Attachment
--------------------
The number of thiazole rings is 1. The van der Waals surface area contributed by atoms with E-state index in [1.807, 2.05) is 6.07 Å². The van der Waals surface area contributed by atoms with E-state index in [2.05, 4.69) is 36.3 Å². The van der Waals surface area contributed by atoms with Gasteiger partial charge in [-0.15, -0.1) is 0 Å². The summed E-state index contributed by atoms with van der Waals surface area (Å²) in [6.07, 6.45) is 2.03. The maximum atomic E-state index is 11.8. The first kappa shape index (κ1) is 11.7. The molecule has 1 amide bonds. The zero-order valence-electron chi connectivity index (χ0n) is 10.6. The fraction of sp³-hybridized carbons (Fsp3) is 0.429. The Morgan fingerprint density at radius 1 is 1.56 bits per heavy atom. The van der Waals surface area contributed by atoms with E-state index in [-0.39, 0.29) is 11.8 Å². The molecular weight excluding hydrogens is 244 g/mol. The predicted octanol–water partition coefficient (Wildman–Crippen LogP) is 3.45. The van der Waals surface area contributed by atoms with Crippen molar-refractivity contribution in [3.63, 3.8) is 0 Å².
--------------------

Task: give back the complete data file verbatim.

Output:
The number of thiazole rings is 1. The van der Waals surface area contributed by atoms with E-state index in [1.807, 2.05) is 6.07 Å². The van der Waals surface area contributed by atoms with E-state index in [2.05, 4.69) is 36.3 Å². The van der Waals surface area contributed by atoms with Gasteiger partial charge in [-0.15, -0.1) is 0 Å². The summed E-state index contributed by atoms with van der Waals surface area (Å²) in [6.07, 6.45) is 2.03. The maximum atomic E-state index is 11.8. The first kappa shape index (κ1) is 11.7. The molecule has 1 amide bonds. The zero-order valence-electron chi connectivity index (χ0n) is 10.6. The fraction of sp³-hybridized carbons (Fsp3) is 0.429. The Morgan fingerprint density at radius 1 is 1.56 bits per heavy atom. The van der Waals surface area contributed by atoms with E-state index in [-0.39, 0.29) is 11.8 Å². The molecular weight excluding hydrogens is 244 g/mol. The predicted octanol–water partition coefficient (Wildman–Crippen LogP) is 3.45. The van der Waals surface area contributed by atoms with Crippen molar-refractivity contribution in [3.63, 3.8) is 0 Å².